The Worldwide Revolution in Infrastructure Provision and Project Finance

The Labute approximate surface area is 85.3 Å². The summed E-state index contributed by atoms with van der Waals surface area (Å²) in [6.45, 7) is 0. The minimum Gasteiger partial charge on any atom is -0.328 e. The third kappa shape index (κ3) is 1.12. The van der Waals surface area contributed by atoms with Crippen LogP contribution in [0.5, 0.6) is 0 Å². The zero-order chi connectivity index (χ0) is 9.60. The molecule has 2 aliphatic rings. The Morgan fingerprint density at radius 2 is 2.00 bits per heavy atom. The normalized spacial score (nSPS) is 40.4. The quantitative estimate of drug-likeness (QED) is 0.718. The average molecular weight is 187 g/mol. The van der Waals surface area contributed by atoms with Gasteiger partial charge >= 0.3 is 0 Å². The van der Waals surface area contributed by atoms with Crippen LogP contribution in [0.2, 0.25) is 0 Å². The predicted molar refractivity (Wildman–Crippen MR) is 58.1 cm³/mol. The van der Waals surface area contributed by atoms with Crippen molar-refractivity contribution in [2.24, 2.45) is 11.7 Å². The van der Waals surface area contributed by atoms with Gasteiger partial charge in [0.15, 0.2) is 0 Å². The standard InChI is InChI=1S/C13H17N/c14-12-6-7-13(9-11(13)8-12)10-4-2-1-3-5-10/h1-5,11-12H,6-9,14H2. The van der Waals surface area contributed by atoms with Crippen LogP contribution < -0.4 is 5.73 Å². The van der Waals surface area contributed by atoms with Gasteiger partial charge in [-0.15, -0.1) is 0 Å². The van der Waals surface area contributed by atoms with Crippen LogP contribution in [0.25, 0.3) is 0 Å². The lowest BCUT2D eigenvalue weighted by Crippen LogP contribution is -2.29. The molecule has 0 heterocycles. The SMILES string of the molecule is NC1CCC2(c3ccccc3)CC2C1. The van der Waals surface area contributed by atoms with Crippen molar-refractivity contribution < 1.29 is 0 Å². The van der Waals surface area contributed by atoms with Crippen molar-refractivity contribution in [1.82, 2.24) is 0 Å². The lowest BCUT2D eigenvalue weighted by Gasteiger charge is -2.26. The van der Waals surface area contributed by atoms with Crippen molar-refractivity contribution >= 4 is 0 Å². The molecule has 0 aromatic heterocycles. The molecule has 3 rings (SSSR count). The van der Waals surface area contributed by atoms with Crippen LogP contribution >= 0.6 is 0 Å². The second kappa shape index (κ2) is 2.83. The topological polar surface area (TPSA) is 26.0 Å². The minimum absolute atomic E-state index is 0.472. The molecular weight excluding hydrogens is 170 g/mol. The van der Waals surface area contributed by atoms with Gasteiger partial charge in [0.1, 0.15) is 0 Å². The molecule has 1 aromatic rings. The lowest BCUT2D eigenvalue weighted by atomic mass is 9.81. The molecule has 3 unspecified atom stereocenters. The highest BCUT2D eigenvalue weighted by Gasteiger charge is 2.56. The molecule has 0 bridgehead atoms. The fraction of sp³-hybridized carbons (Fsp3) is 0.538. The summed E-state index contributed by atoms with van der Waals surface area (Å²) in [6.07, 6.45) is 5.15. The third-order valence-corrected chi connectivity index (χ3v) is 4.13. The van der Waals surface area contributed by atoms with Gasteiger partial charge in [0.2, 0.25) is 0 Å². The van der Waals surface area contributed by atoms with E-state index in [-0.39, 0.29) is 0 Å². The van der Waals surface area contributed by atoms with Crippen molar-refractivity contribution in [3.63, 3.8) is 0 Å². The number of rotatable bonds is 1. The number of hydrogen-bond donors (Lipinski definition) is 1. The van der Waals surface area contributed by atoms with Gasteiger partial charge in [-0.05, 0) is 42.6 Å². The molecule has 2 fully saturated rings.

INTRODUCTION Previous chapters have explored the potential benefits of PPPs to infrastructure services delivery in the context of developed countries. Benefits seem likely to come from providing the private sector operator with the appropriate set of incentives. An arrangement in which the private entity is given the responsibility – and the risks – associated with project design, finance, construction, operations and maintenance, but is remunerated only if services are delivered on time and to a satisfactory standard, does this. Under the PPP the private contractor is left free to innovate in project design and to strike an appropriate balance between construction costs and maintenance levels, and the payment and abatement mechanism provides a strong encouragement to minimize lifetime costs, avoid delays in construction and commissioning, and undertake adequate maintenance. Evidence has been presented earlier which shows that such gains appear to have been obtained in many projects, and that the returns being received by project companies are not excessive in view of the risks and uncertainties involved. Infrastructure investment in developing countries and transition economies1 takes place in a very different environment. What Miller and Lessard (2001) describe as ‘institutional risks’ are at their greatest in emerging economies, for in these countries laws and regulations are incomplete and subject to change. The ability to make investments and repay debts depends on law and regulations that govern the appropriability of returns, property rights, and contracts, and while some countries are governed under constitutional frameworks and the rule of law, others are not. Sovereign...
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